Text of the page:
Saudi’s ministry of Labour and Social Development has “categorically denied social media rumours” about plans to keep the expat fees for companies fixed at the initial level, according to local media reports.
In January, Saudi introduced a monthly fee of SAR400 ($107) on companies for each foreign worker they hire. Firms that employ an equal or greater number of Saudis than expats pay SAR300 ($80).
The monthly fee will increase to SAR500-600 ($133-160) per worker in 2019 and then SAR700-800 ($187-$213) per worker in 2020.
The Council of Saudi Chambers has repeatedly called for changes to the levy, including exempting small and medium enterprises, making payment monthly rather than at visa renewal or issuance and extending the timeline for increases from 2020 to 2025.
However, during a meeting with the National Committee for Contractors in the Council of Saudi Chambers, Saudi’s Minister of Labour and Social Development clarified that the fee system will remain in place, Saudi Gazette reported.
The construction sector in the kingdom has been the hardest hit by the new fee, with thousands of expat workers leaving the country early this year.
A report by Jadwa Investment found that between Q4 2017 and Q1 2018, about 221,000 foreign workers left the labour market, with the construction sector seeing the biggest exodus at about 126,000 expatriates.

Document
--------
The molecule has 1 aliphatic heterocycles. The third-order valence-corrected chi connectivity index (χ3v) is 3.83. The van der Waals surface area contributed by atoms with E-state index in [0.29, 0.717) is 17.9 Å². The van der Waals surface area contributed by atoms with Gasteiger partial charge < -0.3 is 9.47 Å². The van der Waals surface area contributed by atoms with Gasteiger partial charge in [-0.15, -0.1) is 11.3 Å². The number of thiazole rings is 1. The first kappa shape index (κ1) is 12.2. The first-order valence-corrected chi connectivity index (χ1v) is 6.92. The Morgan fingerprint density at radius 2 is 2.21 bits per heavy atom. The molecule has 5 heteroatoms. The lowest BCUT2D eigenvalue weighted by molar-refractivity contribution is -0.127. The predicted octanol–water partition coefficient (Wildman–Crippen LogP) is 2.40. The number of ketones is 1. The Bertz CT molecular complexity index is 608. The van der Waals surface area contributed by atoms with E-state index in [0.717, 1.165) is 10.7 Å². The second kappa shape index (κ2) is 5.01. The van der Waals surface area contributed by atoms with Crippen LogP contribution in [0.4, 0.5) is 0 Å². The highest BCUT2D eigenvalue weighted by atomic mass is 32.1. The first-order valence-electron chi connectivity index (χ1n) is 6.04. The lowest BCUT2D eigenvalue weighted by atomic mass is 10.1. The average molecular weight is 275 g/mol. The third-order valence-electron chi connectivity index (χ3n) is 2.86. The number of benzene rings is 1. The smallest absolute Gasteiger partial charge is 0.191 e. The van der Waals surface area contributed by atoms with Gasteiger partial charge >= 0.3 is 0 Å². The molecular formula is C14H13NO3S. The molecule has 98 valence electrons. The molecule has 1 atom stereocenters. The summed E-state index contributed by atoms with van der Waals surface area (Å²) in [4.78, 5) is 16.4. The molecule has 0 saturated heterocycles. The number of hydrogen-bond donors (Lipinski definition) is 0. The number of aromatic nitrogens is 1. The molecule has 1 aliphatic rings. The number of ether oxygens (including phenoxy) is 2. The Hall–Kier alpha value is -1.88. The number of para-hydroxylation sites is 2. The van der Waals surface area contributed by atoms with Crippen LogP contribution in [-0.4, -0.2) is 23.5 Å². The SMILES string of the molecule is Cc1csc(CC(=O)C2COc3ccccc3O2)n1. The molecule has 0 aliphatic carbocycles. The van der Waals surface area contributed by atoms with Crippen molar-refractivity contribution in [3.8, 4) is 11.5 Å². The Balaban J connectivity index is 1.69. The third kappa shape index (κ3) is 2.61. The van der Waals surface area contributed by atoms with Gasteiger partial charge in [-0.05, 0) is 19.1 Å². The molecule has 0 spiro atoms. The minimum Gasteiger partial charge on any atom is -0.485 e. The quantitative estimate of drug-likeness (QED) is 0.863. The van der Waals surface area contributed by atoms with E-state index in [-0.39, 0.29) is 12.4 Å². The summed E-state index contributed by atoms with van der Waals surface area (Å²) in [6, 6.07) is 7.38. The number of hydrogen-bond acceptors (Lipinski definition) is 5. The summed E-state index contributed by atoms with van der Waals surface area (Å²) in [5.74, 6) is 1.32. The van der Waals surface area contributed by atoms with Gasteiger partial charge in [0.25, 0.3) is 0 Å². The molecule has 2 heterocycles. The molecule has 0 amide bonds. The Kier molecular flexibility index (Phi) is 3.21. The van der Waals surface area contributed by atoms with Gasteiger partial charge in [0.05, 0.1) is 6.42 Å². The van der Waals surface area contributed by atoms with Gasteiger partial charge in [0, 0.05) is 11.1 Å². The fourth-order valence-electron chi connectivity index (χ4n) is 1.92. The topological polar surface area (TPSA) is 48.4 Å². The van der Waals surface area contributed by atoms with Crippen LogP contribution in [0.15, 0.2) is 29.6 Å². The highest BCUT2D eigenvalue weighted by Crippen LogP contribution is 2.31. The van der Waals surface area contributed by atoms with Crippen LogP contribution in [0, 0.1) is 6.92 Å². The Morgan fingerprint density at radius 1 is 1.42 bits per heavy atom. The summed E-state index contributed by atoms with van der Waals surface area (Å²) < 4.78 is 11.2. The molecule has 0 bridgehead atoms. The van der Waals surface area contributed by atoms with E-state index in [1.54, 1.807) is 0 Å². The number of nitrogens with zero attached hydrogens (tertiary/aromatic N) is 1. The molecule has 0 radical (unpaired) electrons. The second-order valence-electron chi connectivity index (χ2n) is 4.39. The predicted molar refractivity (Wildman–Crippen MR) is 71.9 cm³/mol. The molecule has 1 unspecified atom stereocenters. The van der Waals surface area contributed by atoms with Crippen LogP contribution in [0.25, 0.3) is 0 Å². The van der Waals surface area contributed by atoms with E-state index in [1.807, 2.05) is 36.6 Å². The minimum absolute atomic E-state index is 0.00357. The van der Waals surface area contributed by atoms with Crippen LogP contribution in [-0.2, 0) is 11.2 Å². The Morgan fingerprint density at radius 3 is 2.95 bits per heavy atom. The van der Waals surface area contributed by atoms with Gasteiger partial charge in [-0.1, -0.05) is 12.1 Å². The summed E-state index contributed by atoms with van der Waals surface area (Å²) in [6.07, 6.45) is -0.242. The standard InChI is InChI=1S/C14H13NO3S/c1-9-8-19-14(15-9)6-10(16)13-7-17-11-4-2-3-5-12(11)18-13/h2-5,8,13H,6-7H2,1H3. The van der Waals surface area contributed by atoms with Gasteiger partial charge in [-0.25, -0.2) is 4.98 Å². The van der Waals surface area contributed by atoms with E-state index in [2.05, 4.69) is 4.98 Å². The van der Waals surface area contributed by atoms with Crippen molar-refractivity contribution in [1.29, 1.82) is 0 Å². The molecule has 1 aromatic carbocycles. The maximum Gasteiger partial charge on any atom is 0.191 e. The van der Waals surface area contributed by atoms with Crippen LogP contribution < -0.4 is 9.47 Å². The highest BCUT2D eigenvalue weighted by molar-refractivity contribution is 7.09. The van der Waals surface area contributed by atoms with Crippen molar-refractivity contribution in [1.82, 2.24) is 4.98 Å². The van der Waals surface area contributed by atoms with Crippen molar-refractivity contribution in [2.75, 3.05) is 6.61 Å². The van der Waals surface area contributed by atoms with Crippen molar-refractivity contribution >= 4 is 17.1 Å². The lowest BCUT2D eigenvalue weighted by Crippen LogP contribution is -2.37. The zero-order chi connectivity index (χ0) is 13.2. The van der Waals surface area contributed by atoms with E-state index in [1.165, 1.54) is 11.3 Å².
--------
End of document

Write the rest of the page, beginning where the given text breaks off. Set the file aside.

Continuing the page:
“The first wave of foreigners leaving the market have been unskilled, low-wage labour, who have been made redundant by their employer due to rising labor costs through the first round of expat levies,” said the report.
Despite growing pressure on the private sector, the kingdom has said that it aims to pursue the new policy to increase Saudisation.
In March, Saudi’s finance minister asserted that the government doesn’t plan to revise the “expat fee” in light of complaints from the private sector.
The government is expecting to raise $6.3bn from the new foreign worker fee in 2018 $11.73bn in 2019 and $17.33bn in 2020, Okaz reported in December.